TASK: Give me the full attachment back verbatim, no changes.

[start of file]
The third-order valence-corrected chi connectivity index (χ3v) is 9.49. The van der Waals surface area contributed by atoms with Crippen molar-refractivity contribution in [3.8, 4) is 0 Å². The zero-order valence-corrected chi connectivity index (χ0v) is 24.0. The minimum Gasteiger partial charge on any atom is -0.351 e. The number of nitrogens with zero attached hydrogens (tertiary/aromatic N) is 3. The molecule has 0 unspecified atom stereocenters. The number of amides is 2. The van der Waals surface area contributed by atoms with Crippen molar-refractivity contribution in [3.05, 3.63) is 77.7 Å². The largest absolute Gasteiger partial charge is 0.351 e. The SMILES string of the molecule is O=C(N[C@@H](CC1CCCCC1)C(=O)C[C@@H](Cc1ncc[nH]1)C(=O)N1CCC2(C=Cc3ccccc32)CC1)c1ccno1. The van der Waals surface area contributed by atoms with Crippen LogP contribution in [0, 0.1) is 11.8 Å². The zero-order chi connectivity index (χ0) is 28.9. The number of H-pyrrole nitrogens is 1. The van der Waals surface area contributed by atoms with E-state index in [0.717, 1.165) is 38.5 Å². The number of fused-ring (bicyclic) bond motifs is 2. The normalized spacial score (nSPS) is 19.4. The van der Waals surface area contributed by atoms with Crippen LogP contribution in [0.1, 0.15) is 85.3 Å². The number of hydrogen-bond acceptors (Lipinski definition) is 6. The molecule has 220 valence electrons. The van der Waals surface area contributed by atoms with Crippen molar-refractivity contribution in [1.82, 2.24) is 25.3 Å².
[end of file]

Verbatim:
The third-order valence-corrected chi connectivity index (χ3v) is 9.49. The van der Waals surface area contributed by atoms with Crippen molar-refractivity contribution in [3.8, 4) is 0 Å². The zero-order valence-corrected chi connectivity index (χ0v) is 24.0. The minimum Gasteiger partial charge on any atom is -0.351 e. The number of nitrogens with zero attached hydrogens (tertiary/aromatic N) is 3. The molecule has 0 unspecified atom stereocenters. The number of amides is 2. The van der Waals surface area contributed by atoms with Crippen molar-refractivity contribution in [3.05, 3.63) is 77.7 Å². The largest absolute Gasteiger partial charge is 0.351 e. The SMILES string of the molecule is O=C(N[C@@H](CC1CCCCC1)C(=O)C[C@@H](Cc1ncc[nH]1)C(=O)N1CCC2(C=Cc3ccccc32)CC1)c1ccno1. The van der Waals surface area contributed by atoms with Crippen LogP contribution in [0, 0.1) is 11.8 Å². The zero-order chi connectivity index (χ0) is 28.9. The number of H-pyrrole nitrogens is 1. The van der Waals surface area contributed by atoms with E-state index in [0.717, 1.165) is 38.5 Å². The number of fused-ring (bicyclic) bond motifs is 2. The normalized spacial score (nSPS) is 19.4. The van der Waals surface area contributed by atoms with Crippen LogP contribution in [0.1, 0.15) is 85.3 Å². The number of hydrogen-bond acceptors (Lipinski definition) is 6. The molecule has 220 valence electrons. The van der Waals surface area contributed by atoms with Crippen molar-refractivity contribution in [1.82, 2.24) is 25.3 Å².